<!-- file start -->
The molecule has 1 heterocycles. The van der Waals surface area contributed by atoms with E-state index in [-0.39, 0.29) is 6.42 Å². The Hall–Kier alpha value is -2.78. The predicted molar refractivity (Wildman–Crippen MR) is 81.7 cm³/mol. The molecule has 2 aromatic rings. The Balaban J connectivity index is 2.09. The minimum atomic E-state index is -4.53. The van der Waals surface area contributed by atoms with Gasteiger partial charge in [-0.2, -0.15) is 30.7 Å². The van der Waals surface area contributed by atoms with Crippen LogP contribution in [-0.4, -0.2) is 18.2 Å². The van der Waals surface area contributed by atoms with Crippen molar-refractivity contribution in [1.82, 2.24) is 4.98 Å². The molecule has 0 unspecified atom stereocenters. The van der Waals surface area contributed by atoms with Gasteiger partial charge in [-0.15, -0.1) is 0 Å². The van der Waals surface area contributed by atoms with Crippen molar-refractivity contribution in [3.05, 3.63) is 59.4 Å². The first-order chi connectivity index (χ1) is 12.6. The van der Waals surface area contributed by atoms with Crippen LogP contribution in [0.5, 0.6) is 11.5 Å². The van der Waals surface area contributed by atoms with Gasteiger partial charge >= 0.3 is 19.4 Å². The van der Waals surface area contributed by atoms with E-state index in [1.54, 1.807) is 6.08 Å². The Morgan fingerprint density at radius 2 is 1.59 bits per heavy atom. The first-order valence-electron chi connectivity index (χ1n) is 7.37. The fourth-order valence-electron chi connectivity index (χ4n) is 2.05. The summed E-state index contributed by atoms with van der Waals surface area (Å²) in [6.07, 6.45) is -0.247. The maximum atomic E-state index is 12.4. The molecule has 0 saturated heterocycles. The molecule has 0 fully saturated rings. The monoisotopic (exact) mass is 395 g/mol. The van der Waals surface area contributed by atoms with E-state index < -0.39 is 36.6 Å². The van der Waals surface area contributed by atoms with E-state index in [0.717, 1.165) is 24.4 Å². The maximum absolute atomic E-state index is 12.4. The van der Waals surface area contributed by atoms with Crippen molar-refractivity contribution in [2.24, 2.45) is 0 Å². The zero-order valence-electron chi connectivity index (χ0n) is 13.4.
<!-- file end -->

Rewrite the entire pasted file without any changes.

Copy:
The molecule has 1 heterocycles. The van der Waals surface area contributed by atoms with E-state index in [-0.39, 0.29) is 6.42 Å². The Hall–Kier alpha value is -2.78. The predicted molar refractivity (Wildman–Crippen MR) is 81.7 cm³/mol. The molecule has 2 aromatic rings. The Balaban J connectivity index is 2.09. The minimum atomic E-state index is -4.53. The van der Waals surface area contributed by atoms with Gasteiger partial charge in [-0.2, -0.15) is 30.7 Å². The van der Waals surface area contributed by atoms with Crippen LogP contribution in [-0.4, -0.2) is 18.2 Å². The van der Waals surface area contributed by atoms with Crippen molar-refractivity contribution in [1.82, 2.24) is 4.98 Å². The molecule has 0 unspecified atom stereocenters. The van der Waals surface area contributed by atoms with Gasteiger partial charge in [-0.15, -0.1) is 0 Å². The van der Waals surface area contributed by atoms with Crippen molar-refractivity contribution in [3.05, 3.63) is 59.4 Å². The first-order chi connectivity index (χ1) is 12.6. The van der Waals surface area contributed by atoms with Crippen LogP contribution in [0.5, 0.6) is 11.5 Å². The van der Waals surface area contributed by atoms with Gasteiger partial charge >= 0.3 is 19.4 Å². The van der Waals surface area contributed by atoms with E-state index in [1.54, 1.807) is 6.08 Å². The Morgan fingerprint density at radius 2 is 1.59 bits per heavy atom. The first-order valence-electron chi connectivity index (χ1n) is 7.37. The fourth-order valence-electron chi connectivity index (χ4n) is 2.05. The summed E-state index contributed by atoms with van der Waals surface area (Å²) in [6.07, 6.45) is -0.247. The maximum atomic E-state index is 12.4. The molecule has 0 saturated heterocycles. The molecule has 0 fully saturated rings. The monoisotopic (exact) mass is 395 g/mol. The van der Waals surface area contributed by atoms with E-state index < -0.39 is 36.6 Å². The van der Waals surface area contributed by atoms with E-state index in [0.717, 1.165) is 24.4 Å². The maximum absolute atomic E-state index is 12.4. The van der Waals surface area contributed by atoms with Crippen molar-refractivity contribution in [2.24, 2.45) is 0 Å². The zero-order valence-electron chi connectivity index (χ0n) is 13.4.